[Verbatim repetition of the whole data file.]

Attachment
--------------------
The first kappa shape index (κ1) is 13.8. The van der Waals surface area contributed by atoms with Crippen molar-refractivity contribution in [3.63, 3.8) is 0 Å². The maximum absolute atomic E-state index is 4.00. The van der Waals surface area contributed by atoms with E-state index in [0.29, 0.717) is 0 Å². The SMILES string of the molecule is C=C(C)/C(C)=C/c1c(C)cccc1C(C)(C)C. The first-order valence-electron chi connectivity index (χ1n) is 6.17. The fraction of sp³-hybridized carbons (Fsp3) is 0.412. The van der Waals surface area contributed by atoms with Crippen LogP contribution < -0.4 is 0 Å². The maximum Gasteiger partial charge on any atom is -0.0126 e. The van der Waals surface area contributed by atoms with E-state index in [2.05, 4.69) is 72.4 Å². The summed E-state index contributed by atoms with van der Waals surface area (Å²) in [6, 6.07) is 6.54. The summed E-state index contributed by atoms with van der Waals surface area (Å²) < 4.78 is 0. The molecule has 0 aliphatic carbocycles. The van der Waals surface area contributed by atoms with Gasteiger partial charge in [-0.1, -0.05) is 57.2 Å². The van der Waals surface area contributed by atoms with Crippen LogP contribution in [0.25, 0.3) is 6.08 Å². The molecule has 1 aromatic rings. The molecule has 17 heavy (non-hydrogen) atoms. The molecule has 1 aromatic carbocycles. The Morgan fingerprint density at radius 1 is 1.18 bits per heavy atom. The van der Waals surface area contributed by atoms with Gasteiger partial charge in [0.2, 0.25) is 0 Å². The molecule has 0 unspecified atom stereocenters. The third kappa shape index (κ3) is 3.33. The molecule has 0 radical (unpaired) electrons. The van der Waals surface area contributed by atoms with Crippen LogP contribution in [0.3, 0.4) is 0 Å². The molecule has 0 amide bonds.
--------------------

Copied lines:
The first kappa shape index (κ1) is 13.8. The van der Waals surface area contributed by atoms with Crippen molar-refractivity contribution in [3.63, 3.8) is 0 Å². The maximum absolute atomic E-state index is 4.00. The van der Waals surface area contributed by atoms with E-state index in [0.29, 0.717) is 0 Å². The SMILES string of the molecule is C=C(C)/C(C)=C/c1c(C)cccc1C(C)(C)C. The first-order valence-electron chi connectivity index (χ1n) is 6.17. The fraction of sp³-hybridized carbons (Fsp3) is 0.412. The van der Waals surface area contributed by atoms with Crippen LogP contribution < -0.4 is 0 Å². The maximum Gasteiger partial charge on any atom is -0.0126 e. The van der Waals surface area contributed by atoms with E-state index in [2.05, 4.69) is 72.4 Å². The summed E-state index contributed by atoms with van der Waals surface area (Å²) in [6, 6.07) is 6.54. The summed E-state index contributed by atoms with van der Waals surface area (Å²) < 4.78 is 0. The molecule has 0 aliphatic carbocycles. The van der Waals surface area contributed by atoms with Gasteiger partial charge in [-0.1, -0.05) is 57.2 Å². The van der Waals surface area contributed by atoms with Crippen LogP contribution in [0.25, 0.3) is 6.08 Å². The molecule has 1 aromatic rings. The molecule has 17 heavy (non-hydrogen) atoms. The molecule has 1 aromatic carbocycles. The Morgan fingerprint density at radius 1 is 1.18 bits per heavy atom. The van der Waals surface area contributed by atoms with Gasteiger partial charge in [0.2, 0.25) is 0 Å². The molecule has 0 unspecified atom stereocenters. The third kappa shape index (κ3) is 3.33. The molecule has 0 radical (unpaired) electrons. The van der Waals surface area contributed by atoms with Crippen LogP contribution in [0.3, 0.4) is 0 Å². The molecule has 0 amide bonds.